Rip the CD into a single FLAC file as a backup:

$ abcde -1 -o flac -a default,getalbumart,cue

Subsequently, create m4a files from the flac file:

$ abcde -o m4a -a cddb,getalbumart,playlist,move,clean -d flac-file.flac

See also a Command-Line Guide to Audio Files in Ubuntu

-- Frank Dean - 28 Jun 2017


Burning Audio CD

# cdrecord -v gracetime=2 dev=0,1,0 speed=48 -dao driveropts=burnfree -eject -useinfo -text -audio /tmp/kde-frank/k3b-audio_0_01.inf /tmp/kde-frank/k3b-audio_0_02.inf ...

xcdroast seems the most popular GUI for burning


Burning a Multi-Session CD

This is not straight-forward and requires a little interaction between mkisofs and cdrecord. See the README.multi that comes with the cdrecord distribution. Also refer to the CD Writing HOWTO

Once you've figured out how to do it, the following will server as a reminder.

Initial Session

Make the iso file system with mkisofs as normal. Burn the CD with the -multi option:

  • cdrecord -v dev=0,1,0 -multi -data session1.iso

Further sessions

Create the iso file system incorporating input from the existing CD.

  • mkisofs -r -C cdrecord dev=0,1,0 -msinfo -M 0,1,0 -o session2.iso /home/myfiles

Then burn the CD as normal. Include the -multi option if you want to add further sessions in the future. Omit the -multi option to close the CD off. No further sessions can be added.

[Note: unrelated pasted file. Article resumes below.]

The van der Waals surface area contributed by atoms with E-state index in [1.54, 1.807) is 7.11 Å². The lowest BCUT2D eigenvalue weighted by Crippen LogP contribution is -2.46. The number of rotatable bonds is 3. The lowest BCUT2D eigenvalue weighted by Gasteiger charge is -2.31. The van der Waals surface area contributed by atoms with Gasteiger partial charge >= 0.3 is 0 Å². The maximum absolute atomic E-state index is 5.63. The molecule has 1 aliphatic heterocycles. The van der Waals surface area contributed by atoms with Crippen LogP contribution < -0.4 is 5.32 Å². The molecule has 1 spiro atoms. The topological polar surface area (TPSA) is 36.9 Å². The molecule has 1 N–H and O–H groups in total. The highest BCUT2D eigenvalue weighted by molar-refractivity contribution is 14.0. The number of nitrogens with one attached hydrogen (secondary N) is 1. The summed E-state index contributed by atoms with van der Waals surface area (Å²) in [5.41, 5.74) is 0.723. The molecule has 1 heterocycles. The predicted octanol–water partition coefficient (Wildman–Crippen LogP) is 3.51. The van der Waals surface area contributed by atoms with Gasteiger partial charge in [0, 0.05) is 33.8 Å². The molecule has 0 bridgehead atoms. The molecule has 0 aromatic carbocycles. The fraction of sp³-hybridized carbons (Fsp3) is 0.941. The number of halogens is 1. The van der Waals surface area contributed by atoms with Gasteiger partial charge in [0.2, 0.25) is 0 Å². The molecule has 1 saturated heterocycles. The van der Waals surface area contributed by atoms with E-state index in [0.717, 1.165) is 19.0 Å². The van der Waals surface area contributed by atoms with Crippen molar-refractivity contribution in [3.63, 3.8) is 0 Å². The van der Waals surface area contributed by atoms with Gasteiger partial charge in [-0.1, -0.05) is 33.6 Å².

Testing whether CD is multi-session

Using the -msinfo option gives an error if the CD is not multi-session. If it is, you get the track start and finish info. E.g. '17097,29699'

* cdrecord dev=0,1,0 -msinfo

Mixed Audio and Data Sessions

As most audio cd players can only read the first sesiosn of a mutli-session CD, we can hide the data track(s) by writing them on the second session.

First Session - Audio

  • cdrecord dev=0,1,0 driveropts=burnfree -multi -pad -audio my.wav

Create ISO

  • mkisofs -r -C cdrecord dev=0,1,0 -msinfo -M 0,1,0 -o session2.iso /home/myfiles

Any problems try;

  • NEXT_TRACK=cdrecord -msinfo dev=0,1,0

  • mkisofs -r -C $NEXT_TRACK -o session2.iso /home/myfiles

Create Data Session

  • cdrecord -v dev=0,1,0 -data session2.iso

Use the -multi flag if you plan to write more data sessions.


Ripping Audio CDs

From the cdrecord man pages...

...

To copy an audio CD in the most accurate way, first run

  • cdda2wav dev=/dev/cdrom1 -vall cddb=0 -B -Owav

and then run

  • cdrecord dev=/dev/cdrom1 -v -dao -useinfo -text *.wav

This will try copy track indices and to read CD-Text information from disk. If there is no CD-Text information, cdda2wav will try to get the information from freedb.org instead.

...

grip is a good GUI for ripping audio cds


Creating a live CD

Knoppix

The best live CD - based on Debian - Excellent hardware detection!

http://www.knopper.net/

http://www.knoppix.org/

Mandrake

Create a live CD based on an existing Mandrake installation. Details here

Available as a package for Mandrake 9.2 from the contrib section - mklivecd

Trouble-Shooting

wodim: No such file or directory

This occurs on Debian 6.0 (Squeeze) when using:

$ wodim --devices

It may also occur if you are not a member of the cdrom group.

/usr/share/doc/wodim/README.ATAPI.setup states that /dev/cdrw should be a symbolic link to the cd writer, so you may not need to list devices. I could only list devices using the old -scanbus option in combination with dev=OLDATAPI: e.g.

$ wodim dev=OLDATAPI: -scanbus

http://bugs.debian.org/cgi-bin/bugreport.cgi?bug=597500

-- Frank Dean - 5 Apr 2011

Origami CD Case

References


-- Frank Dean - 15 Jul 2004

Related Topics: abcde, MusicEncoding